He said the group has achieved outstanding financial results even in a global economic climate that continued to be uncertain.
In its financial results for the first half of financial year 2012 announced on Nov 28, 2011 CSF’s revenue rose to RM91.7 million from RM46.6 million in the same perid of 2011.
Earlier, Ongkili said as global demand for information technology services, such as hosting and shared services outsourcing, continued to rise, CSF was poised to capitalise on this and helped position Malaysia as a world-class data centre hub.
— BERNAMARead Full Post | Make a Comment ( None so far )
(Bernama) — Malaysia’s green economy is expected to be active next year despite a moderate economic growth with the entrance of new players and the development of more green products, supported by greater awareness among businesses and the public.
Green Age Solar Technology Sdn Bhd general manager, Andy Ang, said the green technology industry is growing as more industries continue to be involved in the conservation and preservation of the environment through green technologies.
“We foresee new players entering this industry to join in the green effort. Overall, the world is waking up to green technology and embracing the use of green products,” he told Bernama here today.
Green Electric Sdn Bhd director for corporate and business development, Kirby Lee, said the green economy will continue to be in focus and promoted by the Malaysian government as the country is committed to reduce carbon dioxide (CO2) emissions by 2020.
“I believe the green economy will be a key thrust of the government’s growth strategy, as seen in the coming into force of various regulations such as the feed-in-tariff and focus on electrification projects in the rural areas,” he said.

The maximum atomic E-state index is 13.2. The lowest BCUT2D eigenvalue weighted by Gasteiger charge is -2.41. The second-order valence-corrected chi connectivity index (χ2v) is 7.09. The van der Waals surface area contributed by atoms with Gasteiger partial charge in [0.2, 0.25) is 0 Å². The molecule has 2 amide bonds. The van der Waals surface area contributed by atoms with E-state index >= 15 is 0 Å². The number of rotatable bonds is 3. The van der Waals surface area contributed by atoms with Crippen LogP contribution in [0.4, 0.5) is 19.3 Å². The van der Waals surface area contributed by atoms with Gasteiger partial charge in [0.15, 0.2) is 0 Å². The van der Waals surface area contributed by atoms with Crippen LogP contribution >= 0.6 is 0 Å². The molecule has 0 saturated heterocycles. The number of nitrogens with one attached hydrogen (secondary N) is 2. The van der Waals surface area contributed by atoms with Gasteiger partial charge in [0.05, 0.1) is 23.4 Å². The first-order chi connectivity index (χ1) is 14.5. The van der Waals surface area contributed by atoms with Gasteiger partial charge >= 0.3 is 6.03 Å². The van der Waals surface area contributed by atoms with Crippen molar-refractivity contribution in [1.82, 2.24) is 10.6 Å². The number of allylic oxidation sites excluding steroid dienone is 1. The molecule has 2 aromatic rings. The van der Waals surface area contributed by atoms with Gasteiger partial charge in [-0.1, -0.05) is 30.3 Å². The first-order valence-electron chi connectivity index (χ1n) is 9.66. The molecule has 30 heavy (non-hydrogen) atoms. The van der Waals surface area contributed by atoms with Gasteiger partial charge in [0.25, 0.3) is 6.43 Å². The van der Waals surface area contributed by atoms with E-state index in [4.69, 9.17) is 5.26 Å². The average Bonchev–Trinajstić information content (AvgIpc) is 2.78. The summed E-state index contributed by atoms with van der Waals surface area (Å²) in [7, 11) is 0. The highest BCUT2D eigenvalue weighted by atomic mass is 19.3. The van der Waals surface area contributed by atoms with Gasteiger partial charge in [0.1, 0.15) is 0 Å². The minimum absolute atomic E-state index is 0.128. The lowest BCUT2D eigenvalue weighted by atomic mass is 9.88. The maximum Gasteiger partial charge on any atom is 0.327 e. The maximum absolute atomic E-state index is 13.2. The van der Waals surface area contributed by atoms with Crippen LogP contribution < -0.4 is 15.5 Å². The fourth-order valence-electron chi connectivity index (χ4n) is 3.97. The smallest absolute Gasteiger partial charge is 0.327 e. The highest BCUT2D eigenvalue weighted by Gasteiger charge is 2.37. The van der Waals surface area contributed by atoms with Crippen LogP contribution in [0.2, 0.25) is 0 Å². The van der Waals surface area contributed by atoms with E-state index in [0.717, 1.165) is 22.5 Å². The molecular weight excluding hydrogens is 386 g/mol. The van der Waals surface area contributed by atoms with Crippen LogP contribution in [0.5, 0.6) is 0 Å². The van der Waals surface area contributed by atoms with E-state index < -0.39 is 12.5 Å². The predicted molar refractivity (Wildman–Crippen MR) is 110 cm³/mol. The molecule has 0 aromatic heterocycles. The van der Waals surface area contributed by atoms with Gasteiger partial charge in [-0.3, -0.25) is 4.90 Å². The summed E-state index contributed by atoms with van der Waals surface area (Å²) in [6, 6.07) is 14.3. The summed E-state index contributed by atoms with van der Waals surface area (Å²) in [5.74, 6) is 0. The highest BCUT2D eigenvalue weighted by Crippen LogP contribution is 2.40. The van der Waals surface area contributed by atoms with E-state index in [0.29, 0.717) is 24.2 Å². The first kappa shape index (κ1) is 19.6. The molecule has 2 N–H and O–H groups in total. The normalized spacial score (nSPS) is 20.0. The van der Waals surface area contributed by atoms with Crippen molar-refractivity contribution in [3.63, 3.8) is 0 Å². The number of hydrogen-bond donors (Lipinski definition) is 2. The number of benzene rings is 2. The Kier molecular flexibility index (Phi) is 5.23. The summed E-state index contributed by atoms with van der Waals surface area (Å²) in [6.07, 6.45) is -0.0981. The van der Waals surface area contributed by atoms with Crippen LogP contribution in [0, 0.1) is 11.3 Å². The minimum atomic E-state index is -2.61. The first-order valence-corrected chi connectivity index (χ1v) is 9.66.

Meanwhile, the Schneider Electric Inspiration 2011 poll showed that the future for going green looks bright and Malaysian businesses are keen to invest in energy-efficient solutions where 79 per cent of the respondents said they will include energy efficiency into their business operations.
Schneider Electric Malaysia country president, Peter Cave, said with the support from the Ministry of Energy, Green Technology and Water, businesses are starting to acknowledge the benefits of going green and are adopting various strategies to ensure long-term sustainability.
“Malaysians are aware that being ‘green’ is good for the planet and for their pockets but the costs of implementing these initiatives remain a barrier,” he said.
Cave said if there are suitable incentives for investment and adoption, it will spur businesses to be more sustainable and energy-efficient and that Malaysia will be on a more positive track to a greener economy.
The Construction Industry Development Board (CIDB), which has been involved in green technology for over 10 years, said the green technology agenda in the Malaysian construction sector will continue to be progressively meaningful as it represents a critical and vital strategic intent.
A CIDB spokesperson said the widespread availability and recognition of green technology in terms of products, equipment and systems are the responsibility of all players in the construction value chain.
“It is my hope and on-going aspiration to see the interests and emphasis, especially in the arena of best practices and choices, being pursued by the contracting community,” he said.
Malaysia’s vision in promoting green economy saw the launch of an ambitious plan to build a ‘green economy’ by Prime Minister Datuk Seri Najib Tun Razak on May 18, 2011 at the eminent 42-member Global Science and Innovation Advisory Council in New York.
The plan to build a ‘green economy’ will involve the help by an advisory council that includes economist Jeffrey Sachs and the United Nation climate change chief.
“Malaysia’s vision of a ‘green economy’ would see it moving beyond its status as a manufacturing hub, and establish low-carbon emissions, highly efficient use of resources, and a healthy, well-educated populace,” said Najib.
In the 2012 Budget, Najib also proposed full exemption of import and excise duty on hybrid and electric cars to continue to be given to franchise holders to promote green technology and ensure sustainable development of the nation.
He also urged financial institutions, businesses and agencies to work together and be more innovative in realising the global call for green technology.